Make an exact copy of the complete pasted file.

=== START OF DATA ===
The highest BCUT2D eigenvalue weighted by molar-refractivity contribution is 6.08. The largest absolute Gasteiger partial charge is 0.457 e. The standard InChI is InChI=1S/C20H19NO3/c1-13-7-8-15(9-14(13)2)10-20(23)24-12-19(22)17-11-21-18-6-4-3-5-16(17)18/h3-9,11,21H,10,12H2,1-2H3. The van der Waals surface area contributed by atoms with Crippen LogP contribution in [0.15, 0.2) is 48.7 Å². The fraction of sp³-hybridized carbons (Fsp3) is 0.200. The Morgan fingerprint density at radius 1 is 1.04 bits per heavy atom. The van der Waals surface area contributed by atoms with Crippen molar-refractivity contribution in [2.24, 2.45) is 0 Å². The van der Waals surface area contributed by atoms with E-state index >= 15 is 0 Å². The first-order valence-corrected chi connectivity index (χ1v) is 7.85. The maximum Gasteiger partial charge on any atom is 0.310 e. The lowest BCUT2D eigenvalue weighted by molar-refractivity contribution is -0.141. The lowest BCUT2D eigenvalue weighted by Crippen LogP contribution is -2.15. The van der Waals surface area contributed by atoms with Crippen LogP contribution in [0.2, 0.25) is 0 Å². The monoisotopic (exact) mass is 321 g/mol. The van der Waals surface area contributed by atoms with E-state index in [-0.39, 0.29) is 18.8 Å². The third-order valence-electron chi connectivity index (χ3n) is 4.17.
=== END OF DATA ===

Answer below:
The highest BCUT2D eigenvalue weighted by molar-refractivity contribution is 6.08. The largest absolute Gasteiger partial charge is 0.457 e. The standard InChI is InChI=1S/C20H19NO3/c1-13-7-8-15(9-14(13)2)10-20(23)24-12-19(22)17-11-21-18-6-4-3-5-16(17)18/h3-9,11,21H,10,12H2,1-2H3. The van der Waals surface area contributed by atoms with Crippen LogP contribution in [0.15, 0.2) is 48.7 Å². The fraction of sp³-hybridized carbons (Fsp3) is 0.200. The Morgan fingerprint density at radius 1 is 1.04 bits per heavy atom. The van der Waals surface area contributed by atoms with Crippen molar-refractivity contribution in [2.24, 2.45) is 0 Å². The van der Waals surface area contributed by atoms with E-state index >= 15 is 0 Å². The first-order valence-corrected chi connectivity index (χ1v) is 7.85. The maximum Gasteiger partial charge on any atom is 0.310 e. The lowest BCUT2D eigenvalue weighted by molar-refractivity contribution is -0.141. The lowest BCUT2D eigenvalue weighted by Crippen LogP contribution is -2.15. The van der Waals surface area contributed by atoms with Crippen LogP contribution in [0.2, 0.25) is 0 Å². The monoisotopic (exact) mass is 321 g/mol. The van der Waals surface area contributed by atoms with E-state index in [-0.39, 0.29) is 18.8 Å². The third-order valence-electron chi connectivity index (χ3n) is 4.17.